A passport to be proud of

No, this is not a jingoistic rant on how proud I am to have a USA! USA! USA! passport. Rather, it’s a smug reference to my personal passport — which is approaching phonebook proportions.

Until recently, my passport was a standard pre-9-11 issue US passport. I traveled extensively with that document, and during its ten years of validity, I lived in Japan for more than six years and in the UAE for more than a year. In addition to the residence visas of Japan and the UAE, my old passport has visas in it from countries including Turkey, Kazakhstan, Vietnam, Iraq, Cambodia, Saudi Arabia, and many other fun places. Also fun to see is the different “generations” of visas that appear in the page — my passport saw two “generations” of China visas and three “generations” of Japanese visas, which both changed substantially over the past ten years that my passport was in use as new document security options became available.

I first added additional pages to my passport in 2003 through a process unique to the US by which additional pages are taped into the passport. (My EU, Japanese and Saudi friends find this process to be absurd and vulnerable to fraud.) These additional pages were themselves almost full with my recent regular travels across the Middle East, and my passport was expanded again in 2010.

Today, I recieved my new passport, the “big book” version with double the number of standard pages and full of holograms and hidden electronic tags. By comparison, my old passport, with none of the 21st century security features, feels quaint. But I’m not losing that document just yet. My old passport still holds my UAE visa, and because of the costs and hassle associated with getting a new visa in the new passport, the common practice is to staple the old passport to the new one. So these two passports, as shown in the photo above, is what I’ll be carrying around until the end of 2012 (or when I depart the UAE). If you look carefully, you can see both those inserts in the old passport, the front cover of which is stapled to the back cover of my new passport.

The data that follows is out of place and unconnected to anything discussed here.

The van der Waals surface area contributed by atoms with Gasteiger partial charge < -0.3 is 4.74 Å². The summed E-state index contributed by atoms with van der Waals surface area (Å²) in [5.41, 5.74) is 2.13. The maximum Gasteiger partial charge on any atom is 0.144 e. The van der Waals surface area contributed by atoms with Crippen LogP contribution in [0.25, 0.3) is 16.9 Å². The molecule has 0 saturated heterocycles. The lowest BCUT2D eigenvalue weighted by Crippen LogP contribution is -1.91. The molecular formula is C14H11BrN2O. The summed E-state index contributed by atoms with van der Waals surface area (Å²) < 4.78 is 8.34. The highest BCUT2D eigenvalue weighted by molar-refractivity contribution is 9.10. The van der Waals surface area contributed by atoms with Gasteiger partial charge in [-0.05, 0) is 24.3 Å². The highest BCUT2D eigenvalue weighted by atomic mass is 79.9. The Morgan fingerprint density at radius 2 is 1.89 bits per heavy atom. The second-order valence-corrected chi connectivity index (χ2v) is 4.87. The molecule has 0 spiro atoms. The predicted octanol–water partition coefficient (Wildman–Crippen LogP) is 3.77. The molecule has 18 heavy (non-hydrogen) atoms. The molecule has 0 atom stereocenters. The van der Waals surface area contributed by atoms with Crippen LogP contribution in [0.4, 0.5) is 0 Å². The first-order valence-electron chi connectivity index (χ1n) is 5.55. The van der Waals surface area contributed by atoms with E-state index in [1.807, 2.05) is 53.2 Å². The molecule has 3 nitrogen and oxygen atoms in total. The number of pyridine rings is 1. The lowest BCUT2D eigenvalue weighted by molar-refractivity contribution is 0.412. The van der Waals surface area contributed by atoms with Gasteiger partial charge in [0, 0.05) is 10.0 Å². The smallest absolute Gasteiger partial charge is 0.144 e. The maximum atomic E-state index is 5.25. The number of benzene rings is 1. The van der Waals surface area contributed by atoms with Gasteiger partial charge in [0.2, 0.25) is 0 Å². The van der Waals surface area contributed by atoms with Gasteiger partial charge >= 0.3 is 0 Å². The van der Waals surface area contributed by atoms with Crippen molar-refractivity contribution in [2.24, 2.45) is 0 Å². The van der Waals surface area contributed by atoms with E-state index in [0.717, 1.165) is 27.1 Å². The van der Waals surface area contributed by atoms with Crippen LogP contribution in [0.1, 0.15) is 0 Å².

About Curzon

Lord George Nathaniel Curzon (1859 - 1925) entered the British House of Commons as a Conservative MP in 1886, where he served as undersecretary of India and Foreign Affairs. He was appointed Viceroy of India at the turn of the 20th century where he delineated the North West Frontier Province, ordered a military expedition to Tibet, and unsuccessfully tried to partition the province of Bengal during his six-year tenure. Curzon served as Leader of the House of Lords in Prime Minister Lloyd George's War Cabinet and became Foreign Secretary in January 1919, where his most famous act was the drawing of the Curzon Line between a new Polish state and Russia. His publications include Russia in Central Asia (1889) and Persia and the Persian Question (1892). In real life, "Curzon" is a US citizen from the East Coast who has been a financial analyst, freelance translator, and university professor; he is currently on assignment in Tokyo.
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6 Responses to A passport to be proud of

  1. Chirol says:

    Very nice. I thought I was special for having 2 sets of additional pages in my last passport. You win.

  2. Sir Richard Francis Burton says: